To assemble, split one warm buttermilk biscuit in half, and place two pieces of bacon on the bottom half.


Slide one fried egg on top of the bacon, and top with a generous spoonful of hollandaise sauce. Season with salt and pepper, and serve with an extra biscuit for sopping up the egg and hollandaise sauce. Serve immediately.

Buttermilk Biscuits

1 1/2 cups bread flour
1 Tablespoon honey
1 1/2 teaspoons baking powder
1/4 teaspoon salt
1/4 teaspoon baking soda
1/2 stick unsalted butter, cut into 1/2-inch cubes
3/4 cup well-shaken buttermilk
1 Tablespoon milk (for brushing biscuits)

Preheat oven to 425 degrees F.
Sift together flour, baking powder, salt, and baking soda. Blend in butter with your fingertips until mixture resembles coarse meal. Add buttermilk and honey and stir with a wooden spoon until a dough just forms.
Turn out dough onto a lightly floured surface and gently knead several times. Using your hands, form the dough into eight balls and place on a baking sheet lined with parchment paper. Brush the top of each biscuit with milk, and bake for 12 - 15 minutes or until the biscuits are completely cooked through and are golden on top.
Serve warm.

*Note: If you prefer, biscuits can be cut into perfect rounds using a circular cookie cutter or the bottom of a glass. I just tend to like puffy, cloud-shaped biscuits so I form them by hand. Also, a handful of shredded cheddar and chopped rosemary can be thrown in with the dry ingredients for a more savory biscuit.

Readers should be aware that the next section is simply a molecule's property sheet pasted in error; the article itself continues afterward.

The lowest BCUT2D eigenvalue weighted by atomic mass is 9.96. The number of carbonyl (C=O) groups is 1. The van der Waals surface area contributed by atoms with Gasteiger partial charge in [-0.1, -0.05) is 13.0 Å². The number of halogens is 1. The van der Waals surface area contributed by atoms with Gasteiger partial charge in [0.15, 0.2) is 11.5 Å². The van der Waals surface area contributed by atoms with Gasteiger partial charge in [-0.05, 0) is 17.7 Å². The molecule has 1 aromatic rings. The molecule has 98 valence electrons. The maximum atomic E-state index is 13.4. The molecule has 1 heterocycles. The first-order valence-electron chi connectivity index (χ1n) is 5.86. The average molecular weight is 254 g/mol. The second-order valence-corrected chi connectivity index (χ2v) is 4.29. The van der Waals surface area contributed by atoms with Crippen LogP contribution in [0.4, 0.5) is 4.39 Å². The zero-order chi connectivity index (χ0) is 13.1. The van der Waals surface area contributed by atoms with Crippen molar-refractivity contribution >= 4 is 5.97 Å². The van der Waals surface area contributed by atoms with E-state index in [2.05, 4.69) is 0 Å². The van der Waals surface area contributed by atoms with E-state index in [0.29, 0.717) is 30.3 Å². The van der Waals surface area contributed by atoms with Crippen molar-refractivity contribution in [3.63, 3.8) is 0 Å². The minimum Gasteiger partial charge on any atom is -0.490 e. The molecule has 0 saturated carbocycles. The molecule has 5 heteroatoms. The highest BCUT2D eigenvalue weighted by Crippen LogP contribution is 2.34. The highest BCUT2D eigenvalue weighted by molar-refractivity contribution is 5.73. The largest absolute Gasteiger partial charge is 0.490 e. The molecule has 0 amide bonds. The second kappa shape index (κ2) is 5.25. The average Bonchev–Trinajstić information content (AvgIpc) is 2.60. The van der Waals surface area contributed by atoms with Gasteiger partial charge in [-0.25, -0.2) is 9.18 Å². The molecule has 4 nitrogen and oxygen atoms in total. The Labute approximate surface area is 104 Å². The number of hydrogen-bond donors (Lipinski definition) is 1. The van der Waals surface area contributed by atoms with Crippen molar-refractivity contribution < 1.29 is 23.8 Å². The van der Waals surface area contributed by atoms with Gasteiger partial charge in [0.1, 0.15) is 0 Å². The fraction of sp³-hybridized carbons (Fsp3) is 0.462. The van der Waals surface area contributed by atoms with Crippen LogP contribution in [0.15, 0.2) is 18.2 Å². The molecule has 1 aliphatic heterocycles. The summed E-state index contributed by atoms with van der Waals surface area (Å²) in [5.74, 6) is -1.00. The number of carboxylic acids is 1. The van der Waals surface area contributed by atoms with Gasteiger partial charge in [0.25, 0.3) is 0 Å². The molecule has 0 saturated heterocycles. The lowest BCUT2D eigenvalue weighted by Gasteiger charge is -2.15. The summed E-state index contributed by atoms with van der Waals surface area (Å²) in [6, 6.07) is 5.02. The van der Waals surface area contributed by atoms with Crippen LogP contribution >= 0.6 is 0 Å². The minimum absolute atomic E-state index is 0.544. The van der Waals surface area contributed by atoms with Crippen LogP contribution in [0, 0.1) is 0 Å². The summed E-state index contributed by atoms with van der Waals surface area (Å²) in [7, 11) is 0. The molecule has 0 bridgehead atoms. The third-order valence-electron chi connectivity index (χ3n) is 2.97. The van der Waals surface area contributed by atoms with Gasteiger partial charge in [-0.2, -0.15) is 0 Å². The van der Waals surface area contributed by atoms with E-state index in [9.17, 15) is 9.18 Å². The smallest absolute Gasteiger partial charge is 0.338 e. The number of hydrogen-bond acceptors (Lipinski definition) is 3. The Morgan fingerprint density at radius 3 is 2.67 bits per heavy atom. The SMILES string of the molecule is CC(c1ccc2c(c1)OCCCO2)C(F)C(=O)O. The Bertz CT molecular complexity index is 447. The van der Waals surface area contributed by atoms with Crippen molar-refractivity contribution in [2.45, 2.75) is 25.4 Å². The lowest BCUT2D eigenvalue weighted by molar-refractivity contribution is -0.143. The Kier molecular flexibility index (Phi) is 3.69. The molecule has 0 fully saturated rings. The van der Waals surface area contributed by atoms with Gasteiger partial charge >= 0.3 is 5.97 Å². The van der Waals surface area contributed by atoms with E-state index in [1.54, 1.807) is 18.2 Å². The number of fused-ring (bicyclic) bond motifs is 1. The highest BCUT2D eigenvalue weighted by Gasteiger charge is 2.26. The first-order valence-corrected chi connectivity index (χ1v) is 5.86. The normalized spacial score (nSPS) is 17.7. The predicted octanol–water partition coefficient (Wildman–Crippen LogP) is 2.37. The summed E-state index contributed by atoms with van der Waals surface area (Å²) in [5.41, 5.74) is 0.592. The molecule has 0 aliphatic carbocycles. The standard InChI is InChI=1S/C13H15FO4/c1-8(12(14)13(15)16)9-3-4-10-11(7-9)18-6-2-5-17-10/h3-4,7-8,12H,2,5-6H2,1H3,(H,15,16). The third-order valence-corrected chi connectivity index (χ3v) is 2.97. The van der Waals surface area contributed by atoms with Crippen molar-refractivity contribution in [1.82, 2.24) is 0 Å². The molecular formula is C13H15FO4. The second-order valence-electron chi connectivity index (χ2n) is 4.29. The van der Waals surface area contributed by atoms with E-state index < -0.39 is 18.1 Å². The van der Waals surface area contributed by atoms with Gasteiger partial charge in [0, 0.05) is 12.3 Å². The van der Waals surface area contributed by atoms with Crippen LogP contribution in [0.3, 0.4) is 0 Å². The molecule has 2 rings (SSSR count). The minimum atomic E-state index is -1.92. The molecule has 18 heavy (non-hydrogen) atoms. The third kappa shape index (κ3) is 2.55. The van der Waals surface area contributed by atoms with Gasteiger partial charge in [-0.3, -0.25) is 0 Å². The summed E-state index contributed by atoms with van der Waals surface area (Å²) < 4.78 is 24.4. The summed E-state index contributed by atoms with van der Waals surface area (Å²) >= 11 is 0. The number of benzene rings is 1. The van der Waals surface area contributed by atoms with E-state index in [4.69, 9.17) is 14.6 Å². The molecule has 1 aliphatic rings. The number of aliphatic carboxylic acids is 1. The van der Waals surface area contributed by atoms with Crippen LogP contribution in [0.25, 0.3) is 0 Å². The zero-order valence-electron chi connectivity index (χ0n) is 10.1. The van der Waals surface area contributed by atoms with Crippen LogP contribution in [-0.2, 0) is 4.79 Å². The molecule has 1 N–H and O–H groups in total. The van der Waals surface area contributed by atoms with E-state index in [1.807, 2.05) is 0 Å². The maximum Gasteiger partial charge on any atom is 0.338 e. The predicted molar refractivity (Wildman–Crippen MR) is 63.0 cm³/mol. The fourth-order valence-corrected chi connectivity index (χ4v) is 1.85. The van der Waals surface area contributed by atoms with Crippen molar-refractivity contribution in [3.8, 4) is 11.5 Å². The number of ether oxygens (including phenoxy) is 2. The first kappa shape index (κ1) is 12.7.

This is my wonderful mother-in-law's recipe for Blender Hollandaise. It's so tasty and will keep for 2 days. I used it on steamed asparagus the first night and then used the rest on the Not-Quite-Benedict.

Blender Hollandaise

1/2 cup butter, heated to a bubble
3 egg yolks
2 teaspoons lemon juice
1/4 teaspoon salt
pinch of cayenne pepper

Put egg yolks, lemon juice, salt, and pepper in a blender and blend on low for 10 - 15 seconds. Add the hot butter, and blend 15 - 20 seconds more. Serve immediately.

Tuesday, April 27, 2010

The Project Begins

When I first decided to keep this blog my husband, Charlie, gently warned me that the difference between a successful blogger and an unsuccessful one is largely the difference between a persistent blogger and one who is not. I'm sorry to say I've fallen into the second category over the last few months. However, he also reminds me that it is never too late to start again. Doesn't he sound wonderful? He is.

March 20, 2010 marked the official start of our year-long locavore project. We started with a bang, inviting 20 or so of our nearest and dearest over for a Spring Celebration. Even though the pasta machine DID break just a few hours before the party, causing me tremendous anxiety about the homemade fettucini with rainbow chard that was to be the focus of the meal, overall the kick-off was a success. We ate. We drank. We discussed. I was reminded, yet again, of what fantastic friends we have.